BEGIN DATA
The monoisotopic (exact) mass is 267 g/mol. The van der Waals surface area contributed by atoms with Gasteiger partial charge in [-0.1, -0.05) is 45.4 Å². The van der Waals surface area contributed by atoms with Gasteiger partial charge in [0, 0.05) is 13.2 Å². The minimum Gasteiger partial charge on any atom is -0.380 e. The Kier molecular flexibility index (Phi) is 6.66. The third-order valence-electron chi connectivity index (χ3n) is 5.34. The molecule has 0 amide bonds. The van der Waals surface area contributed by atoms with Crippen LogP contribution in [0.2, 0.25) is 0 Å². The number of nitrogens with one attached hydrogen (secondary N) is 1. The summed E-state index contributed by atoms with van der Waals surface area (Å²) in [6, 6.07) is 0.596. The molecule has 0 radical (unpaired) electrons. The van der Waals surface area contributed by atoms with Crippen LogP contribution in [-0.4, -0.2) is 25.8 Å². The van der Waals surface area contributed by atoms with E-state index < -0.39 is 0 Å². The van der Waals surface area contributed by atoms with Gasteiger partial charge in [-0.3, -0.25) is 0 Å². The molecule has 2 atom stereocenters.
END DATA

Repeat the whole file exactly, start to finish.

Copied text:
The monoisotopic (exact) mass is 267 g/mol. The van der Waals surface area contributed by atoms with Gasteiger partial charge in [-0.1, -0.05) is 45.4 Å². The van der Waals surface area contributed by atoms with Gasteiger partial charge in [0, 0.05) is 13.2 Å². The minimum Gasteiger partial charge on any atom is -0.380 e. The Kier molecular flexibility index (Phi) is 6.66. The third-order valence-electron chi connectivity index (χ3n) is 5.34. The molecule has 0 amide bonds. The van der Waals surface area contributed by atoms with Crippen LogP contribution in [0.2, 0.25) is 0 Å². The number of nitrogens with one attached hydrogen (secondary N) is 1. The summed E-state index contributed by atoms with van der Waals surface area (Å²) in [6, 6.07) is 0.596. The molecule has 0 radical (unpaired) electrons. The van der Waals surface area contributed by atoms with Crippen LogP contribution in [-0.4, -0.2) is 25.8 Å². The van der Waals surface area contributed by atoms with E-state index < -0.39 is 0 Å². The van der Waals surface area contributed by atoms with Gasteiger partial charge in [-0.3, -0.25) is 0 Å². The molecule has 2 atom stereocenters.